10am: You’re pretty hungover. I know. Mornings after a night in the Bairro Alto are never good. Pop into your nearest bakery for a bica (espresso) and a pastel de nata (custard tart) or two and you’ll be right as rain: just in time for the 11am Sandeman’s free walking tour, leaving from Largo de Camoes in Chiado. These tours take three hours and cover some of Lisbon’s best sights, as well as filling you in on some of the city’s interesting history. I’ve done the tour myself, and I can’t recommend it highly enough.

My buddies and I getting ready to walk
My buddies and I getting ready to walk

The tour ends in Praça do Comércio; just in time for lunch. Avoid the touristy restaurants in Baixa and head past Rossio to Praca Martim Moniz. This is the multicultural heart of Lisbon. Named after a hero knight who died in the siege of the castle, the square is now home to loads of street food kiosks. You can get everything here, from sushi and ceviche to hot dogs and pizza. Grab yourself a bite to eat (and a hair of the dog) and sit outside, enjoying music from the DJ/live band/opera singer/whoever happens to be performing that day.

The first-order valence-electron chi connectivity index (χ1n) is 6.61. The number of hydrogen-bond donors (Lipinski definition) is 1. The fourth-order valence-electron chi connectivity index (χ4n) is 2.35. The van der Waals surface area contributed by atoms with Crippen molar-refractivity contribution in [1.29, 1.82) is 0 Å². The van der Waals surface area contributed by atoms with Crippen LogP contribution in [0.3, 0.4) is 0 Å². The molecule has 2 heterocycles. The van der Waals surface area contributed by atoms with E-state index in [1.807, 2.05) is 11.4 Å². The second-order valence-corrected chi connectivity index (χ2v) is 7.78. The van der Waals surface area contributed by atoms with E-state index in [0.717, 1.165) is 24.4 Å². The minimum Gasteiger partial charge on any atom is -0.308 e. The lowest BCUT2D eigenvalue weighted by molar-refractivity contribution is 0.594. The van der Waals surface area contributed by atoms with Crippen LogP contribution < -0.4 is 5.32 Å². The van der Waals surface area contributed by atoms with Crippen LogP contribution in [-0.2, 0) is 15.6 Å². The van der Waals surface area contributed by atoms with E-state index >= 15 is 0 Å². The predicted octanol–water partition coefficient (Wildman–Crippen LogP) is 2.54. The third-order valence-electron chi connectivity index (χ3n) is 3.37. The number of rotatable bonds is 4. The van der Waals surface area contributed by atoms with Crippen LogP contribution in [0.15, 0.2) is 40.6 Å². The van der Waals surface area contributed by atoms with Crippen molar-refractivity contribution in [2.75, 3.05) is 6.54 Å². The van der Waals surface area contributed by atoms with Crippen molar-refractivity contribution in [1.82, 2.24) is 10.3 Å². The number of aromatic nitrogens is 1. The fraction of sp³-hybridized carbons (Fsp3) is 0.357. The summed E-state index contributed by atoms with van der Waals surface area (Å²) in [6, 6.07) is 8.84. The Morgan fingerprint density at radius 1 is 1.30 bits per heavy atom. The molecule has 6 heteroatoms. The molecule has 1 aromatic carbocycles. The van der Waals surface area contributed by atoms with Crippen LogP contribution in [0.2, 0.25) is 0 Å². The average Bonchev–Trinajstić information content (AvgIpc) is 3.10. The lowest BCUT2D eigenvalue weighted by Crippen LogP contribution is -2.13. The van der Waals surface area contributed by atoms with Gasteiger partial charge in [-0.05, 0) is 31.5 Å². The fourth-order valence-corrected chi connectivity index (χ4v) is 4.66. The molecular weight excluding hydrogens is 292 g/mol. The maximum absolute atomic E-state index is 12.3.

My favourite square in Lisbon: Martim Moniz
My favourite square in Lisbon: Martim Moniz

After lunch, you’re ready to hit the attractions that the walking tour missed out: the castle and Alfama. Instead of walking all the way up the hill, duck into the Pingo Doce supermarket and jump in the free lift. The castle offers some of the best views in the city. It costs money to get in, so if you’re tight fisted like me just climb the walls outside and admire the view from there.

Alfama, the medieval neighbourhood surrounding the castle, is great for a wander. Walk along behind Lisbon Cathedral and you’ll soon find yourself in the back streets. Pick up a souvenir or two; a tram fridge magnet, or a painting of Lisbon done in coffee and red wine. Alfama is where all of Lisbon’s fado houses are, too. Fado is Portugal’s mournful folk music, and it’s definitely worth taking in a show over dinner.